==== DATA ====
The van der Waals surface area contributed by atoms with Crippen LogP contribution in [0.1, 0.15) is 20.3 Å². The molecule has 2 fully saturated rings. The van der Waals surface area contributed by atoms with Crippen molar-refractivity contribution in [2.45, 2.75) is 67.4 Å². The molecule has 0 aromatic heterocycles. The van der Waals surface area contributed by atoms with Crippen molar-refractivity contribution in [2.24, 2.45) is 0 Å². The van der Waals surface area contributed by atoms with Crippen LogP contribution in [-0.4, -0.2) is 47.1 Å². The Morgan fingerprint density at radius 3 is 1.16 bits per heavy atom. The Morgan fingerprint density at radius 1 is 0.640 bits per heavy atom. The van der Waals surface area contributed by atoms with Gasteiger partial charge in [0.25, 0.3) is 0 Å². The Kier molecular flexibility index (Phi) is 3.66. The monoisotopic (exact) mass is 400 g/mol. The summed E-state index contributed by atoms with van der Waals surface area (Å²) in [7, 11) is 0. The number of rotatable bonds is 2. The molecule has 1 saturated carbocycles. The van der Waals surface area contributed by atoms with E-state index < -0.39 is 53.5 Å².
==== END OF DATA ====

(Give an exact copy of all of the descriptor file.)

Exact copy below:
The van der Waals surface area contributed by atoms with Crippen LogP contribution in [0.1, 0.15) is 20.3 Å². The molecule has 2 fully saturated rings. The van der Waals surface area contributed by atoms with Crippen molar-refractivity contribution in [2.45, 2.75) is 67.4 Å². The molecule has 0 aromatic heterocycles. The van der Waals surface area contributed by atoms with Crippen molar-refractivity contribution in [2.24, 2.45) is 0 Å². The van der Waals surface area contributed by atoms with Crippen LogP contribution in [-0.4, -0.2) is 47.1 Å². The Morgan fingerprint density at radius 3 is 1.16 bits per heavy atom. The Morgan fingerprint density at radius 1 is 0.640 bits per heavy atom. The van der Waals surface area contributed by atoms with Gasteiger partial charge in [0.25, 0.3) is 0 Å². The Kier molecular flexibility index (Phi) is 3.66. The monoisotopic (exact) mass is 400 g/mol. The summed E-state index contributed by atoms with van der Waals surface area (Å²) in [7, 11) is 0. The number of rotatable bonds is 2. The molecule has 1 saturated carbocycles. The van der Waals surface area contributed by atoms with E-state index < -0.39 is 53.5 Å².